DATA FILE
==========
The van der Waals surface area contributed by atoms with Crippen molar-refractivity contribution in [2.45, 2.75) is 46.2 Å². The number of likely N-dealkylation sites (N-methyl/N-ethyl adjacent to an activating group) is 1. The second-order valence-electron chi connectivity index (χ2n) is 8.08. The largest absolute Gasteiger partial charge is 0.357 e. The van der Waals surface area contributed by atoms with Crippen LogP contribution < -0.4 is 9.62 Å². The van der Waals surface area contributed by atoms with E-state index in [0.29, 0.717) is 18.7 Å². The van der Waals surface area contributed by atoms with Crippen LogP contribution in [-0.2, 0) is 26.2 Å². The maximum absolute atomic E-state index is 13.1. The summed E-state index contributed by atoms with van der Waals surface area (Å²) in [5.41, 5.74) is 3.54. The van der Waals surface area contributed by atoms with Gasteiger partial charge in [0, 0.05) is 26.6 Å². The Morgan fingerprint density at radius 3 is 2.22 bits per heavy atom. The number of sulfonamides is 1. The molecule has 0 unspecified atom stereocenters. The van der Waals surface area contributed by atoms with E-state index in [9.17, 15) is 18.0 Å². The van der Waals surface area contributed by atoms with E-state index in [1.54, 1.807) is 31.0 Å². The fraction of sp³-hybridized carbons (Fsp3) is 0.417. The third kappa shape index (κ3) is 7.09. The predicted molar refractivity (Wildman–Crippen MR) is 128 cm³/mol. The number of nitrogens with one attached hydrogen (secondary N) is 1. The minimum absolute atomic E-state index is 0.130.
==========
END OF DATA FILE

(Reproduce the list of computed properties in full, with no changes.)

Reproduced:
The van der Waals surface area contributed by atoms with Crippen molar-refractivity contribution in [2.45, 2.75) is 46.2 Å². The number of likely N-dealkylation sites (N-methyl/N-ethyl adjacent to an activating group) is 1. The second-order valence-electron chi connectivity index (χ2n) is 8.08. The largest absolute Gasteiger partial charge is 0.357 e. The van der Waals surface area contributed by atoms with Crippen LogP contribution < -0.4 is 9.62 Å². The van der Waals surface area contributed by atoms with E-state index in [0.29, 0.717) is 18.7 Å². The van der Waals surface area contributed by atoms with Crippen LogP contribution in [-0.2, 0) is 26.2 Å². The maximum absolute atomic E-state index is 13.1. The summed E-state index contributed by atoms with van der Waals surface area (Å²) in [5.41, 5.74) is 3.54. The van der Waals surface area contributed by atoms with Gasteiger partial charge in [0, 0.05) is 26.6 Å². The Morgan fingerprint density at radius 3 is 2.22 bits per heavy atom. The number of sulfonamides is 1. The molecule has 0 unspecified atom stereocenters. The van der Waals surface area contributed by atoms with E-state index in [9.17, 15) is 18.0 Å². The van der Waals surface area contributed by atoms with E-state index in [1.54, 1.807) is 31.0 Å². The fraction of sp³-hybridized carbons (Fsp3) is 0.417. The third kappa shape index (κ3) is 7.09. The predicted molar refractivity (Wildman–Crippen MR) is 128 cm³/mol. The number of nitrogens with one attached hydrogen (secondary N) is 1. The minimum absolute atomic E-state index is 0.130.